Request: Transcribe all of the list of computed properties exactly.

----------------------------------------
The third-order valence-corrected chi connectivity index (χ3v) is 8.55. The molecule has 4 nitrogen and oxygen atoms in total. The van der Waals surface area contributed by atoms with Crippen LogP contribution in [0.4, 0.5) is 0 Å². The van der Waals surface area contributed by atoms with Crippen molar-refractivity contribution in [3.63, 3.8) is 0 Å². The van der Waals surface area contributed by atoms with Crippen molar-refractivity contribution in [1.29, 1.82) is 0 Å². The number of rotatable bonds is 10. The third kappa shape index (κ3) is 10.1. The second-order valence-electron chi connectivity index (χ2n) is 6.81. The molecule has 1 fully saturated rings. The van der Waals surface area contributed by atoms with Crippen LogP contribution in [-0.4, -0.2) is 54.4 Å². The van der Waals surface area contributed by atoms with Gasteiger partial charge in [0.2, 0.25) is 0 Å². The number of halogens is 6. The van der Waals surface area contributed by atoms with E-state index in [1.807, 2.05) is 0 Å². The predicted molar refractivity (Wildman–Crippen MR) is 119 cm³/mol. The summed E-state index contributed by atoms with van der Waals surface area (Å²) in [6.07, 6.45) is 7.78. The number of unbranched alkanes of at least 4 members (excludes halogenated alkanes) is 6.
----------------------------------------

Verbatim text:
The third-order valence-corrected chi connectivity index (χ3v) is 8.55. The molecule has 4 nitrogen and oxygen atoms in total. The van der Waals surface area contributed by atoms with Crippen LogP contribution in [0.4, 0.5) is 0 Å². The van der Waals surface area contributed by atoms with Crippen molar-refractivity contribution in [3.63, 3.8) is 0 Å². The van der Waals surface area contributed by atoms with Crippen molar-refractivity contribution in [1.29, 1.82) is 0 Å². The number of rotatable bonds is 10. The third kappa shape index (κ3) is 10.1. The second-order valence-electron chi connectivity index (χ2n) is 6.81. The molecule has 1 fully saturated rings. The van der Waals surface area contributed by atoms with Crippen LogP contribution in [-0.4, -0.2) is 54.4 Å². The van der Waals surface area contributed by atoms with Gasteiger partial charge in [0.2, 0.25) is 0 Å². The number of halogens is 6. The van der Waals surface area contributed by atoms with E-state index in [1.807, 2.05) is 0 Å². The predicted molar refractivity (Wildman–Crippen MR) is 119 cm³/mol. The summed E-state index contributed by atoms with van der Waals surface area (Å²) in [6.07, 6.45) is 7.78. The number of unbranched alkanes of at least 4 members (excludes halogenated alkanes) is 6.